Friday, May 30, 2008

Soaps Used as Insecticides

Photograph courtesy of Judy Sedbrook.

Information provided by Whitney Cranshaw, Colorado State University Cooperative Extension specialist, entomology

Soaps have long been used for control of insects and mites. Several "insecticidal" soaps are sold at nurseries and through garden catalogs. These soaps control a variety of garden pests. In addition, some soft hand soaps and liquid dish washing detergents can kill insects. In general, soaps tend to kill small, soft-bodied insects and mites, such as aphids, newly hatched scales (crawlers) and plant bugs.

Insecticidal soaps are used as dilute sprays, typically at a 2 percent dilution -- or about 2 teaspoons per pint. Their advantages are a high degree of safety to the applicator and other "non-target" species, minimal adverse effects to beneficial insects and ease of use. Soaps also have some limitations:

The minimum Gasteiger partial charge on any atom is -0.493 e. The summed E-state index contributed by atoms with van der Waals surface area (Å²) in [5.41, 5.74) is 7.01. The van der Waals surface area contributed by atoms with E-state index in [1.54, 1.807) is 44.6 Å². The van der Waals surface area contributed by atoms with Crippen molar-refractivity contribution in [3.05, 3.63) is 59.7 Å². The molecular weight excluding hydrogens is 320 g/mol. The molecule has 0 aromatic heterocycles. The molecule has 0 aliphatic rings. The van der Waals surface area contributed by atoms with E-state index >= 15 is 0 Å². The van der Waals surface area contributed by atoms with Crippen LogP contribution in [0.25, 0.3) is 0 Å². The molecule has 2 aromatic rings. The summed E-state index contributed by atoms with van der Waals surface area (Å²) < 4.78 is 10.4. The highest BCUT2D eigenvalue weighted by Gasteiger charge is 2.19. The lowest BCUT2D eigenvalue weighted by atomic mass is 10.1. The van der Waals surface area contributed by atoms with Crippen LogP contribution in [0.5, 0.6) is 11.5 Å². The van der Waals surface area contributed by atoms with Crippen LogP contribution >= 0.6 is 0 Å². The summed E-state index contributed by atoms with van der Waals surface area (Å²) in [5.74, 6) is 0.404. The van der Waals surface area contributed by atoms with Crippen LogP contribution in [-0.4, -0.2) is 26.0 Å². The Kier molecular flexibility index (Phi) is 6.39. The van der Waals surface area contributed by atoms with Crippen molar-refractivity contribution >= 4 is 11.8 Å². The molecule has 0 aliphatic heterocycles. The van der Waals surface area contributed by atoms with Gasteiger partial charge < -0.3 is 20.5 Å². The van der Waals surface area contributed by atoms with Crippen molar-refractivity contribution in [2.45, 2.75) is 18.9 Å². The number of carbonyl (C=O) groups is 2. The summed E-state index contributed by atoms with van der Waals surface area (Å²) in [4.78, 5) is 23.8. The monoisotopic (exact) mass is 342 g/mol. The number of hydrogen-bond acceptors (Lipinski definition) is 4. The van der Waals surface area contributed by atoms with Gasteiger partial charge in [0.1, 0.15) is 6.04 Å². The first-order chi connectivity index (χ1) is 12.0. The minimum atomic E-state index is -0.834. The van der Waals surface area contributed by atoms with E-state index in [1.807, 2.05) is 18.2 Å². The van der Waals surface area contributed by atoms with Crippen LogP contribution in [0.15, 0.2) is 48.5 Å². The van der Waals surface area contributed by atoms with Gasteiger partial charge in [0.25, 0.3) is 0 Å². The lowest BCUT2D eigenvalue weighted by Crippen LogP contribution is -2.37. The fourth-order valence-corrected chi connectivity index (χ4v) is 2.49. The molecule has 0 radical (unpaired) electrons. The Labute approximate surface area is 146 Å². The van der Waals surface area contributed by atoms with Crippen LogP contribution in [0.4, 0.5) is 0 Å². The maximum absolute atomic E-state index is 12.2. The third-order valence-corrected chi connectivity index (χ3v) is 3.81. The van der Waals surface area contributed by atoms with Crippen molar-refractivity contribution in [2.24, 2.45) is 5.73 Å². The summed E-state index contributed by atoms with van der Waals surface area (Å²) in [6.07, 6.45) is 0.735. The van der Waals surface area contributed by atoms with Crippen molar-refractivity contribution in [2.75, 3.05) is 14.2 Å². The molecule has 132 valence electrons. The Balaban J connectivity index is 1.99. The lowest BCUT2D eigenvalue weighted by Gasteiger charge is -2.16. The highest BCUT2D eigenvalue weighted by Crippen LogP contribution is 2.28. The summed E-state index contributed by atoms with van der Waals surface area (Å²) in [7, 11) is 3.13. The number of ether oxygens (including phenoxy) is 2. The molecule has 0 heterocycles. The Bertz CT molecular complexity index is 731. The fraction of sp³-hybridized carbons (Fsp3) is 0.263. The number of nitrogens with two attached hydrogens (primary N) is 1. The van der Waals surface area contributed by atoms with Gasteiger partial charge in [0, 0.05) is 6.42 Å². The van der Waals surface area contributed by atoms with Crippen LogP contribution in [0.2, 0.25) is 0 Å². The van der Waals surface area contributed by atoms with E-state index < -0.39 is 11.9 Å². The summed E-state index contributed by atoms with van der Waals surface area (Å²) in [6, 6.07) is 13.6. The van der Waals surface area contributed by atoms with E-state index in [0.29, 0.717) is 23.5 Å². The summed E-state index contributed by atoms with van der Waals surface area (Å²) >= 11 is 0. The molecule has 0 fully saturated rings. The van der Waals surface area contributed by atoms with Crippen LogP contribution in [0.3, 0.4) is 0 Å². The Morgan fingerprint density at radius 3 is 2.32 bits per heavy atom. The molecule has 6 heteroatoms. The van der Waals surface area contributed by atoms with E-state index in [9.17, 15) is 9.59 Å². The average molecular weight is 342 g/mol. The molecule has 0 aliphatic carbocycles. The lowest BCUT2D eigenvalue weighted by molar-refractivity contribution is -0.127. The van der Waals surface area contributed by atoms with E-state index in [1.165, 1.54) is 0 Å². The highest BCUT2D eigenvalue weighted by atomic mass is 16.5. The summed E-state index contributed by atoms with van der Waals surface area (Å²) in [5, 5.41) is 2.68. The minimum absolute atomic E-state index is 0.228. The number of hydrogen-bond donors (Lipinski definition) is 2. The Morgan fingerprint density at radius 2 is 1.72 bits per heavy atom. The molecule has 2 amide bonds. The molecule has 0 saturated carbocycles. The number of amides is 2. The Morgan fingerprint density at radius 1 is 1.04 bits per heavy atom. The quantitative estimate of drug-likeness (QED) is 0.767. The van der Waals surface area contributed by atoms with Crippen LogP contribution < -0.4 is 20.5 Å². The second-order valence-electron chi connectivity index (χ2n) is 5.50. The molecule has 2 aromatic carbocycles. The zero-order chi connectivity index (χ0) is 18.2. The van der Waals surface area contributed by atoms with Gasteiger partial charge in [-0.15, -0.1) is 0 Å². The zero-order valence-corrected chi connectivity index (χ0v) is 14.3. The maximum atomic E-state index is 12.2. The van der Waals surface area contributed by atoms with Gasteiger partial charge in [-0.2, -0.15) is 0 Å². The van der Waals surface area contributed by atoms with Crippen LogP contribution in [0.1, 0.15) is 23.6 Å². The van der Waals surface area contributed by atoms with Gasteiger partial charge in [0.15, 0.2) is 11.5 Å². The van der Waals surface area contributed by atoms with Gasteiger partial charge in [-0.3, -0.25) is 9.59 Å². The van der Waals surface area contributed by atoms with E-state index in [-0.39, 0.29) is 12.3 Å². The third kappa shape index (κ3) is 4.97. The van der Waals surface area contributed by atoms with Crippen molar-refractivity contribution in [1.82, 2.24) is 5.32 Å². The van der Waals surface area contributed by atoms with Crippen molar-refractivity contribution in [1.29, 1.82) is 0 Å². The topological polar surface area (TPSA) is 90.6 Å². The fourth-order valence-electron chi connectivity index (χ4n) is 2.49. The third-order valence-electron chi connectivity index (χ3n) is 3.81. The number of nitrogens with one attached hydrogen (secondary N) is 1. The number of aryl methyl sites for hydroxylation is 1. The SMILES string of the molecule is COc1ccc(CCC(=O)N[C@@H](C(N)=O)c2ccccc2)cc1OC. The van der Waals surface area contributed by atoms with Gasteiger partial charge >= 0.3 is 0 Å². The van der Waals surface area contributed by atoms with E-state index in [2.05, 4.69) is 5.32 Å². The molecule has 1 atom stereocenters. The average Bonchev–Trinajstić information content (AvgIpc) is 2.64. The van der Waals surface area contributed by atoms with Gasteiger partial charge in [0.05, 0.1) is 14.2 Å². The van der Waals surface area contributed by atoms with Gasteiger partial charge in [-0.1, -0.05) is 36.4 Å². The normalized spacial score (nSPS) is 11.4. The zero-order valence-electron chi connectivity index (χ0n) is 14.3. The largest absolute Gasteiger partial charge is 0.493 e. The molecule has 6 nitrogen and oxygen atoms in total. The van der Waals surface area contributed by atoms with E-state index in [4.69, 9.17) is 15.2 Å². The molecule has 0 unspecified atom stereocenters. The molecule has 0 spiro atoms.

Plants must be covered thoroughly because soaps are effective only if they make contact with the insect.

The treatment doesn't last long. If the insects aren't killed at or soon after application, they'll still be a problem.

Some kinds of plants are injured by soap. If you're using insecticidal soap, check the label for a list of plants that won't tolerate this application.

Soaps work best when applied in soft (or softened) water, preferably during cooler periods when drying is slowed.